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Math & Visually Impaired Students

This question comes from Patrick Rodenborn, a member of the Adult Numeracy Network. Any suggestions would be appreciated!

Greetings,

I just found out that one of my upcoming math students is blind/visually impaired (I haven't met him yet and do not know how he would describe himself) and I am looking for any ideas or advice for supporting him. Much of my instruction is visual, because math is visual. I don't want to offer him anything less than what I offer my other students, so any advice you have for translating the work done with graphs, visual patterns, and geometry into forms that my student can get the most benefit from would be appreciated.

We've started collecting manipulatives and have some funding to buy more, so suggestions there would be great as well.

Thanks in advance for any help you wonderful people can offer!

 

 

Comments

Kathy_Tracey's picture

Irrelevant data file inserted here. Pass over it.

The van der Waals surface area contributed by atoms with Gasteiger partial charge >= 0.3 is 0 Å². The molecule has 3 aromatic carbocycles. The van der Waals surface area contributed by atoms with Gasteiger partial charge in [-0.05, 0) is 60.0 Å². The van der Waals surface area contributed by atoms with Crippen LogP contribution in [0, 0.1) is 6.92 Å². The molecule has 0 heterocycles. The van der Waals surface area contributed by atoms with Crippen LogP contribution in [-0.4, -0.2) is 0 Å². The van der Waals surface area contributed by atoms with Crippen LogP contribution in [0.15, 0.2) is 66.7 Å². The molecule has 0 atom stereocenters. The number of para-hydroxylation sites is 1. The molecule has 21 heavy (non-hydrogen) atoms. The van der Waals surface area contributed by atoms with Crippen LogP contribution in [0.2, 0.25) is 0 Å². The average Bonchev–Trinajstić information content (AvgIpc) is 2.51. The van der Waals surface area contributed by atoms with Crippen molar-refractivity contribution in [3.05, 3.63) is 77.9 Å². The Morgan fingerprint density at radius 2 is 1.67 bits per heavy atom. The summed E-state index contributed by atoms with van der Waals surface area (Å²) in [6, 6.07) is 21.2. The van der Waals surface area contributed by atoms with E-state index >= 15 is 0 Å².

One hundred

Hi all, 
I hope you find this webinar useful as the presenter shares information and strategies for applying universal design and teaching strategies related to math for visually impaired learners. 

There's also a free PDF from the National Council of Teachers of Mathematics about teaching mathematics to visually impaired learners. While this is limited to one subject area, I believe you can grab some ideas and strategies that are applicable to all of math. 

Good luck!

Kathy Tracey

Heidi Schuler's picture
Fifty

While watching the webinar Kathy shared, I had to pause and capture a few images that really resonated with me. I've seen geoboards used in math class, but the way this was used in the video was so much more than what I've seen before. When I saw these images that incorporated the rubber bands AND a thin piece of flexible plastic to create various mathematical concepts, I was blown away. The circle around a triangle is brilliant, and what a great way to do bar graphs, too!  (The "Play" button in the second image is part of the screenshot from the webinar. I couldn't grab the image without that being in the frame.)

curved line       triangle and circle     bar graph
 

The webinar had so many resource ideas to Google. Here are a couple of places you might look, Patrick, for ready-to-use lessons or adaptive resources:

 Heidi

randomness